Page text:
Public Salons: Shared Housing, Shared Trans­port, Shared Culture

Experts from different fields of city making debated about sharing from various aspects: shared housing, shared transportation and shared culture at reSITE 2015 festival.

June 18-19, 2015 / The Emblem Hotel

Shared Housing

New products of short-term shared housing like AirBnB or couchsurfing have been appearing in Czech Republic. Others like co-housing or Baugruppe however are more long-term and require active participation and financial investment from the residents. Is there a demand for co-housing in Czech Republic and Central Europe? While Germany and Austria has advanced this model of housing, it is completely unknown to post-communistic countries of Central Europe. With the first prototypes being built in Prague and Bratislava, they are seeking for the critical mass of clients. Again, both create new economic and social model of housing.

We discussed the viability and possibilities of shared housing in Central Europe. We contemplated what the financial, social benefits and legal constraints of such models would be.

Participants: Stefan Aue (Curator, Wohnungsfrage Project, Berlin) with Kristien Ring (Curator at Self Made City, Berlin). Moderator: Gabu Heindl (Founder and Owner of Gabu Heindl Architektur, Chairperson of the Austrian Society for Architecture, Víenna).

Shared Transport

Past few years significant forms of shared transport have appeared in Central Europe. Bike sharing (Rekola, City bike sharing systems) or commercial, private products of car-sharing (Spolujizda or Uber) have been known also in the Czech Republic. As they slowly make their way to the market, their general pattern - and the difference is using the technology to get closer to their clients. Through smartphone application virtually every car can become a potential taxi (Uber) or bikes no longer stay at official bike-sharing stations, but are parked all around the city.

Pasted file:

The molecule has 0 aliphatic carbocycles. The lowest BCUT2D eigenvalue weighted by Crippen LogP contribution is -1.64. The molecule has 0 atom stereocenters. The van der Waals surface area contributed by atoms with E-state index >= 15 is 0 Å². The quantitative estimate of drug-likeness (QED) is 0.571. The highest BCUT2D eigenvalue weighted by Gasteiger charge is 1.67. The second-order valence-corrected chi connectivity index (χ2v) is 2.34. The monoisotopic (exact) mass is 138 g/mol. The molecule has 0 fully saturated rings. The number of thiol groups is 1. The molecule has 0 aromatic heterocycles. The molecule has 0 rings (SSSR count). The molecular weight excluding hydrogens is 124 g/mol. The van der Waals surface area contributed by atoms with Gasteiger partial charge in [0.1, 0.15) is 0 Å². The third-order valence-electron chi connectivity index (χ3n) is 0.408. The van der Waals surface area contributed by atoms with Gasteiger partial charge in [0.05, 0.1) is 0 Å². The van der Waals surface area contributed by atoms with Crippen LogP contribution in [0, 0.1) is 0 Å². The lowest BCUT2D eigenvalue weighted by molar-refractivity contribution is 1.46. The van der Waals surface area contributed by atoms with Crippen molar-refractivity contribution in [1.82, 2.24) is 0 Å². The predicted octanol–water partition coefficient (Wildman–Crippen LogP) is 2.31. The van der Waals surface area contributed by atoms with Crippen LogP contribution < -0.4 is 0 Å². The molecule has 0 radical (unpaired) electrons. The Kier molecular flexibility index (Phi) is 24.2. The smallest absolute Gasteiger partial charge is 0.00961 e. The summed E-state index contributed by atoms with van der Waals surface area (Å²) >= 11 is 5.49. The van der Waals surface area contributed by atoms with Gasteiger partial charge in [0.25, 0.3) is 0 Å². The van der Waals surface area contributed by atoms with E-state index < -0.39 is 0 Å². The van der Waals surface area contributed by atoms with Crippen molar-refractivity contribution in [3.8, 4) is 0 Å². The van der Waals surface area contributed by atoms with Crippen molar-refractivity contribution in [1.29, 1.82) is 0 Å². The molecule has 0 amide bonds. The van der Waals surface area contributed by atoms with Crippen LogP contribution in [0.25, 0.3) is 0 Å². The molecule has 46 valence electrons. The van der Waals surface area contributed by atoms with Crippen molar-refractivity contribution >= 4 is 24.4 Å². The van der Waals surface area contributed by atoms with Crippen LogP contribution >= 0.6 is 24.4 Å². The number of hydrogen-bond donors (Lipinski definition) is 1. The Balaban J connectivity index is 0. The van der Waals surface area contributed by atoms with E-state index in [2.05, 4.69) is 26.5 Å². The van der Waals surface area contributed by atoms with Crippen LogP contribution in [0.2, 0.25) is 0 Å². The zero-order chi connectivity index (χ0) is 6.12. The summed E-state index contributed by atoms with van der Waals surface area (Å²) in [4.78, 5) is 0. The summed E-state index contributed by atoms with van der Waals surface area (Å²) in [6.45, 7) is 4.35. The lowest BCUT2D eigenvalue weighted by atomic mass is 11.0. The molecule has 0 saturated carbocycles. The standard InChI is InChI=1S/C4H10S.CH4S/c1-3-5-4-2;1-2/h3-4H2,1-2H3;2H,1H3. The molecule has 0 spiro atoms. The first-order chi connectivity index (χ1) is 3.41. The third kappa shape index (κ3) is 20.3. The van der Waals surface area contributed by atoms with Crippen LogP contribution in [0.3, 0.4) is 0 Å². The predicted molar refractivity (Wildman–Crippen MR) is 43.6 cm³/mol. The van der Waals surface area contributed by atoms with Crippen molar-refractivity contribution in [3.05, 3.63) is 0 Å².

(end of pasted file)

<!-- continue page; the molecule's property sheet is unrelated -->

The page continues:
While technology brings transport closer to citizens, we have witnessed few controversies related to personal data abuse. At this event we tried to find some answers to such questions: What are the pros-and-cons of using technology for shared transport? Can public transport as highly promoted form of traveling in modern cities compete with such products? Besides reducing traffic, what are their economic contributions to the city?

Participants: Martin Kalab (Head of Advertising and Deputy Head of the Marketing Department at Wiener Linien Marketing, Vienna), Rob Khazzam (International Launcher at Uber, Toronto) and Vít Ježek (Project Coordinator at Rek. Moderator: Greg Lindsay (Contributing writer for Fast Company).

Shared Culture

5 prominent Central and Eastern European cultural managers, urbanists, activists nurturing culture and awareness about architecture and urban planning discussed the phenomenon of shared culture from various aspects.

Shared culture were debated from various aspects: How can we seek sustainability of top bottom, bottom up cultural projects in capitals and second cities? What are the constraints and on the contrary vital aspects of both models? How do different financial and management models as well as different target audiences influence shared culture - and on the contrary how does shared culture manifestating itself through recently popular creative hubs, co-working spaces influence economics, social climate and citizens in these cities?

Participants: Valentyna Zotova (Director, CANactions), Samu Szemerey (Advisor, Design Terminal), Jiri Sulzenko (Programme Director,Pilsen 2015), Michal Hladky (European City of Culture Kosice 2013, Vychodne pobrezie) and Karol Piekarski (New Media Program Manager, Miasto Ogrodów). Moderator: Michael Sorkin (Architect, Professor, City University of New York)

Unforgettable People

Samu Szemerey

Valentyna Zotova

Stefan Aue

Sonja Heikkila

Gabu Heindl

Martin Kalab

Rob Khazzam

Leoš Novotný

Karol Piekarski

Kristien Ring

Michael Sorkin

Jiří Sulženko

Talks

"Affordable housing is today's number one issue." Carl Weisbrod

Carl Weisbrod offered inspiration for any city, including Prague: "Right in the zoning plan, we determined that at least 25 to 30 percent of newly built dwellings must be considered ‘affordable.’

How Small Should a Livable Apartment Be?

Mimi Hoang from nArchitects spoke at reSITE 2016 about micro-units and affordable housing.

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